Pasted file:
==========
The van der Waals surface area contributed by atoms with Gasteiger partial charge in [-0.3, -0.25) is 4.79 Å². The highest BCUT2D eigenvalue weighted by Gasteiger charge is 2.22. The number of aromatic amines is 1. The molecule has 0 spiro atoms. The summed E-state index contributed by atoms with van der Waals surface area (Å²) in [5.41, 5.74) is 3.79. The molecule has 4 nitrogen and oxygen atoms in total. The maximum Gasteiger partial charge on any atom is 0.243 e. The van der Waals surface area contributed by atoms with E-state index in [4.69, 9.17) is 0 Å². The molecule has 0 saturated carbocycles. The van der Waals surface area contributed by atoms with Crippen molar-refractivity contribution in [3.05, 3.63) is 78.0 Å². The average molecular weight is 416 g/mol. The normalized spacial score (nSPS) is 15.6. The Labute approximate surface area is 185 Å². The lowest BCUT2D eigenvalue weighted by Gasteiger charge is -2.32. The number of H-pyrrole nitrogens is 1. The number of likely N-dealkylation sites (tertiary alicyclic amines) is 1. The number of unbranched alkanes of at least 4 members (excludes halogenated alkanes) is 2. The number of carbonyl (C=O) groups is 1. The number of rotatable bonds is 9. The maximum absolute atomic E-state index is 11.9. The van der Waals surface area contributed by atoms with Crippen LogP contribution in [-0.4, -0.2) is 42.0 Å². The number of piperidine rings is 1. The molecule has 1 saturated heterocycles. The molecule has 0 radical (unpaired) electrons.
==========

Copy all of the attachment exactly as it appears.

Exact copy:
The van der Waals surface area contributed by atoms with Gasteiger partial charge in [-0.3, -0.25) is 4.79 Å². The highest BCUT2D eigenvalue weighted by Gasteiger charge is 2.22. The number of aromatic amines is 1. The molecule has 0 spiro atoms. The summed E-state index contributed by atoms with van der Waals surface area (Å²) in [5.41, 5.74) is 3.79. The molecule has 4 nitrogen and oxygen atoms in total. The maximum Gasteiger partial charge on any atom is 0.243 e. The van der Waals surface area contributed by atoms with E-state index in [4.69, 9.17) is 0 Å². The molecule has 0 saturated carbocycles. The van der Waals surface area contributed by atoms with Crippen molar-refractivity contribution in [3.05, 3.63) is 78.0 Å². The average molecular weight is 416 g/mol. The normalized spacial score (nSPS) is 15.6. The Labute approximate surface area is 185 Å². The lowest BCUT2D eigenvalue weighted by Gasteiger charge is -2.32. The number of H-pyrrole nitrogens is 1. The number of likely N-dealkylation sites (tertiary alicyclic amines) is 1. The number of unbranched alkanes of at least 4 members (excludes halogenated alkanes) is 2. The number of carbonyl (C=O) groups is 1. The number of rotatable bonds is 9. The maximum absolute atomic E-state index is 11.9. The van der Waals surface area contributed by atoms with Crippen LogP contribution in [-0.4, -0.2) is 42.0 Å². The number of piperidine rings is 1. The molecule has 1 saturated heterocycles. The molecule has 0 radical (unpaired) electrons.